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Myth No. 4 - Preservatives don’t have a place in natural skincare.

When I busted Myth No. 3, I briefly mentioned the importance of preservatives (even synthetic ones) in hydrous (water-based) products to curb the growth of harmful micro-organisms like bacteria, mold and yeast. So why am I writing about preservatives again? The answer is because it is often THE critical safety component missing in many formulations that are publicly sold (or even in DIY “recipes” online).

This is going to blow your mind, are you ready? Just because it’s selling on the shelf of a beauty counter, IT DOESN’T MEAN THE PRODUCT IS SAFE. Our country’s healthcare regulator simply doesn’t enforce this level of oversight. And unless the end user knows to critically assess the product label, a spoiled product cannot necessarily be distinguished by an average consumer.

As a Certified Natural Skincare Formulator, when I review the labels on the back of skincare products (and even food products), if I see the word “Aqua” or the likes of any water-based ingredients like “Aloe Barbadensis Leaf Juice” (Aloe Vera Gel) or bug food such as “Honey” or “Milk”, my eyes will instinctively start skimming for the presence of preservatives*. 

Here are a couple of natural or nature identical ingredients that can be found in common preservatives for “clean” skincare products:

  • Benzyl Alcohol
  • Salicylic Acid
  • Glyceryl Caprylate
  • Potassium Sorbate
  • Sodium Benzoate
  • Glyceryl Undecylenate
  • Dehydroacetic Acid

Sometimes, there is a need for a mix of preservatives, for the follow reasons:

  • Broad vs. narrow-spectrum - Broad spectrum preservatives are effective at inhibiting the growth of bacteria, mold and yeast; however, some preservatives are not broad-spectrum and are only effective against a selection of these nasty bugs (e.g., only bacteria and mold, but not yeast), and thus a combination of preservatives is required to ensure appropriate and sufficient coverage.
  • pH range - Each preservative is effective over a specific pH range. If the final formulated skincare product has a pH outside of this range, the Formulator must either adjust the pH of their final product so it falls within the preservative’s effective pH range, or choose a different preservative with a suitable effective pH range.
  • Formulation suitability - Generally speaking, preservatives are special characters. By that I mean many of them come with a distinct scent or color, may react differently to different temperatures, or simply may not be compatible with other ingredients in the formulation.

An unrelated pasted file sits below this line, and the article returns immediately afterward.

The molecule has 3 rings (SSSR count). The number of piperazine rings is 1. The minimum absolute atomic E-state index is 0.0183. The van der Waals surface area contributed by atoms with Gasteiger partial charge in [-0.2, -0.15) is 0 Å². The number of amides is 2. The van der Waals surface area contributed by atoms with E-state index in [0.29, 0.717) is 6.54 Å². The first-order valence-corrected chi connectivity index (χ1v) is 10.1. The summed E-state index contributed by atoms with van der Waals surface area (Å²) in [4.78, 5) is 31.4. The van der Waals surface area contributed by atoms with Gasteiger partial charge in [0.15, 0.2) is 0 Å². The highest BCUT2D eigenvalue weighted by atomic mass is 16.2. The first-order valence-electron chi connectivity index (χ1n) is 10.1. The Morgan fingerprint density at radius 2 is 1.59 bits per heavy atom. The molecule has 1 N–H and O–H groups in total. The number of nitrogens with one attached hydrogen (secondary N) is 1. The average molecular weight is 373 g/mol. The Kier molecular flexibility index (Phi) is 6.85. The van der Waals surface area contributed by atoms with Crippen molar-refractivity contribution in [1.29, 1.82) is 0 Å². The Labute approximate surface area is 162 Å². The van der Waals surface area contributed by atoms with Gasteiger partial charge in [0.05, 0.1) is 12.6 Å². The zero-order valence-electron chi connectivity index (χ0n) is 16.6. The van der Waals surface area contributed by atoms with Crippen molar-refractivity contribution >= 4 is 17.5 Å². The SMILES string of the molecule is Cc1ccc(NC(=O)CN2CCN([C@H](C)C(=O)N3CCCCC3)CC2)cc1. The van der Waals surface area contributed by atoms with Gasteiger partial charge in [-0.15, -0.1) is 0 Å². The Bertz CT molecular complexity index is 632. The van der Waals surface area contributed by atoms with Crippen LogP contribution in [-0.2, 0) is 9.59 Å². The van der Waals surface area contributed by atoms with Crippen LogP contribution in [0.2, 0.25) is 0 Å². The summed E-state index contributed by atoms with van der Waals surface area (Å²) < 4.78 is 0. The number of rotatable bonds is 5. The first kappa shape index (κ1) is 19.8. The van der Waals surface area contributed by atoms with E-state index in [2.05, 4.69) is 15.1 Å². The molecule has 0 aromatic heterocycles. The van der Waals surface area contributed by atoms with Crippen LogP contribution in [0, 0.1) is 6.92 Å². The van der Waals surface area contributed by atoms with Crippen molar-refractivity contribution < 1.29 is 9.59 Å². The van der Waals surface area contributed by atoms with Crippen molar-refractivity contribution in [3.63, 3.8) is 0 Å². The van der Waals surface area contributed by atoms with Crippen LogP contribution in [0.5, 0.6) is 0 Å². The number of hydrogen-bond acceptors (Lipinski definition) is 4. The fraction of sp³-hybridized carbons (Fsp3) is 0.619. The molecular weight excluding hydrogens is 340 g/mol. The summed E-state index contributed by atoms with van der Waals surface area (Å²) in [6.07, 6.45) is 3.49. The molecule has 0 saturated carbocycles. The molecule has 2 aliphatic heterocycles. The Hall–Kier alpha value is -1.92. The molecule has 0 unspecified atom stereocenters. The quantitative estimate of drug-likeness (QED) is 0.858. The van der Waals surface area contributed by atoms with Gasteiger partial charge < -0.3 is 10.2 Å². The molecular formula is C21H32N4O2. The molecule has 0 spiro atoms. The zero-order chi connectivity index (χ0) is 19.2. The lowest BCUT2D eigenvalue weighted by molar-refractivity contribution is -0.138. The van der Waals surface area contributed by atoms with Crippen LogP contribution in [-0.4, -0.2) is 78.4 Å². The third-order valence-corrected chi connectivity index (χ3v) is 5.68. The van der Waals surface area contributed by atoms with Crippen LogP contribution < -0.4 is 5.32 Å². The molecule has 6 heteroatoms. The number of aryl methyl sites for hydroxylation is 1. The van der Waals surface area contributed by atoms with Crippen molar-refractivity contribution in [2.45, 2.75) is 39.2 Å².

Given all of these factors, there's really no "one size fits all" holy grail preservative out there. It takes patience, knowledge and experience on the part of the formulator to find the perfect preservative system for each formulation. And because many of the harmful micro-organisms can't actually be seen by the naked eye, a Preservative Efficacy Test (PET) carried out in a laboratory setting is the only way to tell whether the chosen preservative system is actually effective at ensuring a safe formulation is created.

Though this is just the tip of the iceberg, now that you have this important knowledge, you are well on your way to distinguishing safe natural skincare!

*It is possible for water-based formulations to be safely produced without the use of preservatives. This method of "self-preservation" is achieved by using what is called "hurdle technology", a complex method relying on the cumulative strength of a multitude of techniques such as the use of heat during the production process to minimize the initial bug count and the addition of chelating agents to disrupt cell walls and isolate metal ions to inhibit the growth of the micro-organisms. That said, hurdle technology requires a high investment of time, money, experience, knowledge and effort on the part of the formulator and thus, only limited brands on the market can afford to undertake this technology effectively. The use of preservatives is a far more common and simple time-tested approach.


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